Lexus RC F Review

Excitement enters the Lexus vocabulary with brilliant new RC F

Lexus RC F first drive review test

THE words ‘exciting’ and ‘Lexus’ usually sit together as comfortably as ‘Israel’ and ‘Palestine’. This hard-core, V8-powered RC F changes all that.

Eager to shirk its conservative, fuddy-duddy image (even Lexus calls itself a “safe brand”) the RC F not only replaces the iconic, now-defunct LFA as the company’s halo model, but boasts track-honed credentials that put it firmly in the crosshairs of the new BMW M4 and upcoming Mercedes-Benz C63 AMG and Audi RS5.

Lexus’s approach, though, couldn’t be more different.

Where the Germans utilise new, high-tech, turbocharged engines, the RC F uses the same Yamaha-tuned 5.0-litre V8 as the old IS F, tweaked to produce 351kW and 530Nm. It’s officially the most powerful V8 Lexus has ever built, but there are brains behind the brawn.

Under low loads, the big bent-eight is the first engine in the world to slide seamlessly from the normal Otto cycle into the Atkinson cycle – a mode previously only available to hybrids – for a 12-14 percent boost in economy.

There’s no dual-clutch gearbox, either. Chief engineer Yaguchi insists they are still too slow and jerky, so Lexus instead opted to mate the RC F exclusively to its ageing, yet smooth-shifting eight-speed torque-converter auto.

But if the drivetrain is nothing new, the same can’t be said of the RC F’s styling. In a world of conservative, muscular rivals, the aggressively sharp RC F is a polarising breath of fresh air. Love it or hate it, there’s no denying it has presence.

Don’t dismiss the RC F as simply a door-two IS, though. It rides on its own version of Lexus’s modular rear-drive platform, taking its nose from the GS, its centre from the IS convertible and its rear from the IS sedan.

It’s far from a regular RC, too. Nearly all (70 percent) of the RC F’s adaptive suspension is new compared to the standard RC, it’s even more rigid thanks to additional bracing, and a limited-slip diff is standard (a torque vectoring electronic rear diff is optional).

Translate this to the road and the result is the most engaging, best handling Lexus since the LFA. It might be old, but the big, snarling V8 is a highlight. It barks on start-up and, while lacking torque down low, get it above 2500rpm and it pulls sweetly and cleanly all the way to the 7300rpm cut-out.

It’s an old-school donk with none of the M4’s futuristic urgency or low-down punch, but that only adds to its character. It’s quick, too, hustling the RC F’s not inconsiderable 1800kg from 0-100km/h in 4.4sec.

The gearbox is seamless and unobtrusive around town, yet sharp enough when you point the RC F at a track, even though it’s not as fast or intuitive as a dual-clutch.

Stick it in Sport or Sport + and the torque converter locks every gear from second up, meaning shifts feel positive and mechanical, rather than silky smooth. It makes the RC F a visceral experience, which only improves in the corners.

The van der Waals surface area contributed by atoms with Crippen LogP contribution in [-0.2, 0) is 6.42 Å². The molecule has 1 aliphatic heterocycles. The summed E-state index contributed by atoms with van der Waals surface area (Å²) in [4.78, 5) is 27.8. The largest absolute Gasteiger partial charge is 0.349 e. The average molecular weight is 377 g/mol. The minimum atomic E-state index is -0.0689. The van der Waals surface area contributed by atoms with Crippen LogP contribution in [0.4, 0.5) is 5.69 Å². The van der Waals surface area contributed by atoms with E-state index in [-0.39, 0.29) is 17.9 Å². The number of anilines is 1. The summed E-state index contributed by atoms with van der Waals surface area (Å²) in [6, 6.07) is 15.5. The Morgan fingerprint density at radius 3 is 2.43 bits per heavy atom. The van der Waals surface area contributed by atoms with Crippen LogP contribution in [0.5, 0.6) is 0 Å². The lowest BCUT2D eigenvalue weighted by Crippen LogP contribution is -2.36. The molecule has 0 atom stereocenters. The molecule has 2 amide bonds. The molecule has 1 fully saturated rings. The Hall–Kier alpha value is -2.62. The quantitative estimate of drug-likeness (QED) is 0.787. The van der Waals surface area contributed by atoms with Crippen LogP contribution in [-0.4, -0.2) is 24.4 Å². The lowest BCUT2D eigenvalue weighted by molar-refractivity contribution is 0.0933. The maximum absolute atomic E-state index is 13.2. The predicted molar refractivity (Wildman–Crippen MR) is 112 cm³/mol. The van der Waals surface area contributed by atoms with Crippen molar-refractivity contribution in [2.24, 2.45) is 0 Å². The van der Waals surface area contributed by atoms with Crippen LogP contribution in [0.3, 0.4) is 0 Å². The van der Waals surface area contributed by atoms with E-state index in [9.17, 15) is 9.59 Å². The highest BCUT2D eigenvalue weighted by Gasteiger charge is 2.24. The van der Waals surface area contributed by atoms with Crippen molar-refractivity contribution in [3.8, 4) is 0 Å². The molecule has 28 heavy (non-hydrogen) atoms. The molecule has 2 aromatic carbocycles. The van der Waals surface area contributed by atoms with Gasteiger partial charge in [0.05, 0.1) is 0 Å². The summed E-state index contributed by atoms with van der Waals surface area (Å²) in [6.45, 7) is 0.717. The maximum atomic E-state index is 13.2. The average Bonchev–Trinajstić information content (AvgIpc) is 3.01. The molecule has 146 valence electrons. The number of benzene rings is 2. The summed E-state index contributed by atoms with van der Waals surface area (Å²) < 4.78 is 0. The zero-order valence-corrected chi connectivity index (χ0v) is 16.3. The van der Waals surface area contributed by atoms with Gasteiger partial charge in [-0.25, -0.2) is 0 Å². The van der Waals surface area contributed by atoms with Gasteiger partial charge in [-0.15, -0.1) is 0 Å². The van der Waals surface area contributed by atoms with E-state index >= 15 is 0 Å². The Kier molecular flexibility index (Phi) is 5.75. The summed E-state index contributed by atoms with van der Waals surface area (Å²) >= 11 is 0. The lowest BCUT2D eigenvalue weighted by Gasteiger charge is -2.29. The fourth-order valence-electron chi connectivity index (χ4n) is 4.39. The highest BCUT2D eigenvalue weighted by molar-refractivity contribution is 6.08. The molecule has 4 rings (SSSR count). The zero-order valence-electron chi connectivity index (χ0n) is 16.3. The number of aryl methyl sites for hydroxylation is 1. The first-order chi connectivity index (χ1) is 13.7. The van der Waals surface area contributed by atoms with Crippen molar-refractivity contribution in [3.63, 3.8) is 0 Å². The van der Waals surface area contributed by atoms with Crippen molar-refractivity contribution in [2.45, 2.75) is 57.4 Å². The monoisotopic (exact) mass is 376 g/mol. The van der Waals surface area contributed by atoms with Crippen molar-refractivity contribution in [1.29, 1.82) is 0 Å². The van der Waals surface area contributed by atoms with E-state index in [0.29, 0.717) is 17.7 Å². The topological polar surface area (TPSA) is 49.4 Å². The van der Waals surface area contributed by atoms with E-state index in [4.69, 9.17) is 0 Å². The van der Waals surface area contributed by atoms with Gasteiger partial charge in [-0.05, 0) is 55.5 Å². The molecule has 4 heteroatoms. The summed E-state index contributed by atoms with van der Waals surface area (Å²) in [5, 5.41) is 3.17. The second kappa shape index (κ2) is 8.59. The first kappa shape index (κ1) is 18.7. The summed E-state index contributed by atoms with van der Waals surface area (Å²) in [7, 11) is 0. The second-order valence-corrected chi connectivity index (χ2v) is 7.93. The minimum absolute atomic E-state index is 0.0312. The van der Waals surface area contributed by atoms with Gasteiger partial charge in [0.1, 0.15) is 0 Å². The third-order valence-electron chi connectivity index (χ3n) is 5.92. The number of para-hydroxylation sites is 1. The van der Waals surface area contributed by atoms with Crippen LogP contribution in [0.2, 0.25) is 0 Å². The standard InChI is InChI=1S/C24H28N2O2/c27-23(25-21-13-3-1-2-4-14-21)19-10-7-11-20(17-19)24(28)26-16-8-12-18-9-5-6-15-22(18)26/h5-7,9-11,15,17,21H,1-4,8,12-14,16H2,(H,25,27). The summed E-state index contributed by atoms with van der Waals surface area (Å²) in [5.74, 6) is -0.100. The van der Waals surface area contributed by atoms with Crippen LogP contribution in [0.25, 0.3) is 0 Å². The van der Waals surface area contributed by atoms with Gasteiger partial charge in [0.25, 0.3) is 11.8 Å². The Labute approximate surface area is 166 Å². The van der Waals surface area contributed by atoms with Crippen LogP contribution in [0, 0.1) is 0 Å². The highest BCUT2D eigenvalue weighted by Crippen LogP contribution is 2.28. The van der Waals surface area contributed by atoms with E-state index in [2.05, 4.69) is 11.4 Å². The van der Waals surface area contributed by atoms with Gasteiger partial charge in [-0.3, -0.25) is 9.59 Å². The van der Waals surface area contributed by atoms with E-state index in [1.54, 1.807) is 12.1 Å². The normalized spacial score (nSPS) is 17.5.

Turn-in is sharp, the steering well weighted and fluid if not overly engaging, and the firm, track-honed suspension ensures the big RC F has very little body roll.

However, it’s not as focused as the M4 or even the old C63.

At the limit, the RC F has none of the German’s poise or balance and, while that initial turn-in is crisp, get too greedy at the apex or too impatient with the throttle on exit and the nose will push wide.

Still, there’s nice front-to-rear balance, so stab the gas hard and the RC F will indulge even the most ham-fisted driver with lurid, controllable oversteer.

Feel through the brake pedal is excellent, as is the RC F’s stopping power thanks to uprated 380mm slotted rotors up front and 345mm at the back.

Inside, F-specific bucket seats hug the driver, while Lexus’s reputation for quality is evident.

The cabin feels premium and solidly screwed together, but its conventional layout is somehow disappointing given the RC F’s vivid exterior styling. And while an intuitive remote touch interface replaces Lexus’s old, clumsy mouse-operated infotainment system, the RC misses out on new technology found in the coming NX, such as remote phone charging and an electric park brake (RC owners have to make do with a dated foot brake).

It’s not perfect, then, but like the IS F before it, the RC F offers a real alternative to its proven German rivals.

It brings character and stonking V8 performance to an otherwise conservative Lexus range and, while its appeal against its proven rivals will hinge on price – Lexus Oz warns it will carry a hefty premium over the old $130,000 IS F – the RC F proves an exciting Lexus is no longer an oxymoron.

Model: Lexus RC F
Engine: 4969cc V8 (90-degree), dohc, 32 valve
Max power: 351kW @ 7100rpm
Max torque: 530Nm @ 4800-5600rpm
Transmission: 8-speed automatic
Kerb weight: 1780kg
0-100km/h: 4.4sec (claimed)
Price: $170,000 (estimated)
On sale: Q1 2015


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